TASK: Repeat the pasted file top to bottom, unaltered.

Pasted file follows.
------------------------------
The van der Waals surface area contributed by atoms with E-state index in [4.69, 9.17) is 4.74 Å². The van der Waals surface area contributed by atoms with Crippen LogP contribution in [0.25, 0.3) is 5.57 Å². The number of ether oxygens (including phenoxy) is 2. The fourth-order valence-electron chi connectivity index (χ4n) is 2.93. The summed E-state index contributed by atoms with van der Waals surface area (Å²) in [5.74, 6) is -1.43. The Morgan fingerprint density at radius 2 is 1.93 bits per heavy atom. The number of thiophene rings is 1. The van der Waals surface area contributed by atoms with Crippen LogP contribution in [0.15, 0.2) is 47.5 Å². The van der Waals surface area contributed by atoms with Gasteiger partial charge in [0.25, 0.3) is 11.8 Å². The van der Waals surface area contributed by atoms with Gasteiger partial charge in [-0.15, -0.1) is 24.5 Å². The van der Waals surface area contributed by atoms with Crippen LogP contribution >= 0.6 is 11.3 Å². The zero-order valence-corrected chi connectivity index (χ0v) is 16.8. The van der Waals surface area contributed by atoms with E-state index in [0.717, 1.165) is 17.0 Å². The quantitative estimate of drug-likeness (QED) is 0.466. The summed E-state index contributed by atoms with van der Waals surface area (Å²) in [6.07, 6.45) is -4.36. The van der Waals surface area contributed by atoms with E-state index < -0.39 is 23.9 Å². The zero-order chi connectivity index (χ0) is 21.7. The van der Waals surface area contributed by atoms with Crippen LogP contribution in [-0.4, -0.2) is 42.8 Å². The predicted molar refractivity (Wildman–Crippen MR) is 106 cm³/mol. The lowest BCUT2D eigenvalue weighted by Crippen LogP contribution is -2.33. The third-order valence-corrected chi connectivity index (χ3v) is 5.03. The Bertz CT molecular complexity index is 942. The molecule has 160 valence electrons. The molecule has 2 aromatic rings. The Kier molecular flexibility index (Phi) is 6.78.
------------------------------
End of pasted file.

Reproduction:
The van der Waals surface area contributed by atoms with E-state index in [4.69, 9.17) is 4.74 Å². The van der Waals surface area contributed by atoms with Crippen LogP contribution in [0.25, 0.3) is 5.57 Å². The number of ether oxygens (including phenoxy) is 2. The fourth-order valence-electron chi connectivity index (χ4n) is 2.93. The summed E-state index contributed by atoms with van der Waals surface area (Å²) in [5.74, 6) is -1.43. The Morgan fingerprint density at radius 2 is 1.93 bits per heavy atom. The number of thiophene rings is 1. The van der Waals surface area contributed by atoms with Crippen LogP contribution in [0.15, 0.2) is 47.5 Å². The van der Waals surface area contributed by atoms with Gasteiger partial charge in [0.25, 0.3) is 11.8 Å². The van der Waals surface area contributed by atoms with Gasteiger partial charge in [-0.15, -0.1) is 24.5 Å². The van der Waals surface area contributed by atoms with Crippen LogP contribution >= 0.6 is 11.3 Å². The zero-order valence-corrected chi connectivity index (χ0v) is 16.8. The van der Waals surface area contributed by atoms with E-state index in [0.717, 1.165) is 17.0 Å². The quantitative estimate of drug-likeness (QED) is 0.466. The summed E-state index contributed by atoms with van der Waals surface area (Å²) in [6.07, 6.45) is -4.36. The van der Waals surface area contributed by atoms with E-state index < -0.39 is 23.9 Å². The zero-order chi connectivity index (χ0) is 21.7. The van der Waals surface area contributed by atoms with Crippen LogP contribution in [-0.4, -0.2) is 42.8 Å². The predicted molar refractivity (Wildman–Crippen MR) is 106 cm³/mol. The lowest BCUT2D eigenvalue weighted by Crippen LogP contribution is -2.33. The third-order valence-corrected chi connectivity index (χ3v) is 5.03. The Bertz CT molecular complexity index is 942. The molecule has 160 valence electrons. The molecule has 2 aromatic rings. The Kier molecular flexibility index (Phi) is 6.78.